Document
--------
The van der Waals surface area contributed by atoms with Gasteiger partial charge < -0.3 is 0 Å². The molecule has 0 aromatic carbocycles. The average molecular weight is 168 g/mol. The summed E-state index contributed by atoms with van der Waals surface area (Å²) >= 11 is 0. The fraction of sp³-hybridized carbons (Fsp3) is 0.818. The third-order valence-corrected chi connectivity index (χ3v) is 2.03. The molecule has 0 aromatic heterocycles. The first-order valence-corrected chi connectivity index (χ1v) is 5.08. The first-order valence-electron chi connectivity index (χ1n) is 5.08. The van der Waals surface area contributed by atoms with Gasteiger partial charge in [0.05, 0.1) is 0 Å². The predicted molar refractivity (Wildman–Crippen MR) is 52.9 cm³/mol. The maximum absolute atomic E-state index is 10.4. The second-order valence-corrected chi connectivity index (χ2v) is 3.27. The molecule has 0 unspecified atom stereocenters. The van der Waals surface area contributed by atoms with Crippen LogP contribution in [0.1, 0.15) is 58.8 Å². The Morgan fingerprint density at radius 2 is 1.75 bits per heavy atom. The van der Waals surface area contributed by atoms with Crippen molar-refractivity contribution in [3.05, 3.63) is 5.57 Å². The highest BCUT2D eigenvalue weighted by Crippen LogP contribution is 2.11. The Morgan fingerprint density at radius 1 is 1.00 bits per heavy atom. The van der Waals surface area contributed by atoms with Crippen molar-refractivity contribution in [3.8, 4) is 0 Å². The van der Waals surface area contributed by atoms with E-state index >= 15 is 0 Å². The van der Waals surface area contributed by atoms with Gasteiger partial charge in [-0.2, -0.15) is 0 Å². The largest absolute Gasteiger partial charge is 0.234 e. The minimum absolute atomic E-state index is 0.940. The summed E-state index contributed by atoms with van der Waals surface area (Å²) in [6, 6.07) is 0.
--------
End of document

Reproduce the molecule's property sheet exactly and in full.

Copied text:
The van der Waals surface area contributed by atoms with Gasteiger partial charge < -0.3 is 0 Å². The molecule has 0 aromatic carbocycles. The average molecular weight is 168 g/mol. The summed E-state index contributed by atoms with van der Waals surface area (Å²) >= 11 is 0. The fraction of sp³-hybridized carbons (Fsp3) is 0.818. The third-order valence-corrected chi connectivity index (χ3v) is 2.03. The molecule has 0 aromatic heterocycles. The first-order valence-corrected chi connectivity index (χ1v) is 5.08. The first-order valence-electron chi connectivity index (χ1n) is 5.08. The van der Waals surface area contributed by atoms with Gasteiger partial charge in [0.05, 0.1) is 0 Å². The predicted molar refractivity (Wildman–Crippen MR) is 52.9 cm³/mol. The maximum absolute atomic E-state index is 10.4. The second-order valence-corrected chi connectivity index (χ2v) is 3.27. The molecule has 0 unspecified atom stereocenters. The van der Waals surface area contributed by atoms with Crippen LogP contribution in [0.1, 0.15) is 58.8 Å². The Morgan fingerprint density at radius 2 is 1.75 bits per heavy atom. The van der Waals surface area contributed by atoms with Crippen molar-refractivity contribution in [3.05, 3.63) is 5.57 Å². The highest BCUT2D eigenvalue weighted by Crippen LogP contribution is 2.11. The Morgan fingerprint density at radius 1 is 1.00 bits per heavy atom. The van der Waals surface area contributed by atoms with Crippen molar-refractivity contribution in [3.8, 4) is 0 Å². The van der Waals surface area contributed by atoms with E-state index >= 15 is 0 Å². The van der Waals surface area contributed by atoms with Gasteiger partial charge in [-0.2, -0.15) is 0 Å². The largest absolute Gasteiger partial charge is 0.234 e. The minimum absolute atomic E-state index is 0.940. The summed E-state index contributed by atoms with van der Waals surface area (Å²) in [6, 6.07) is 0.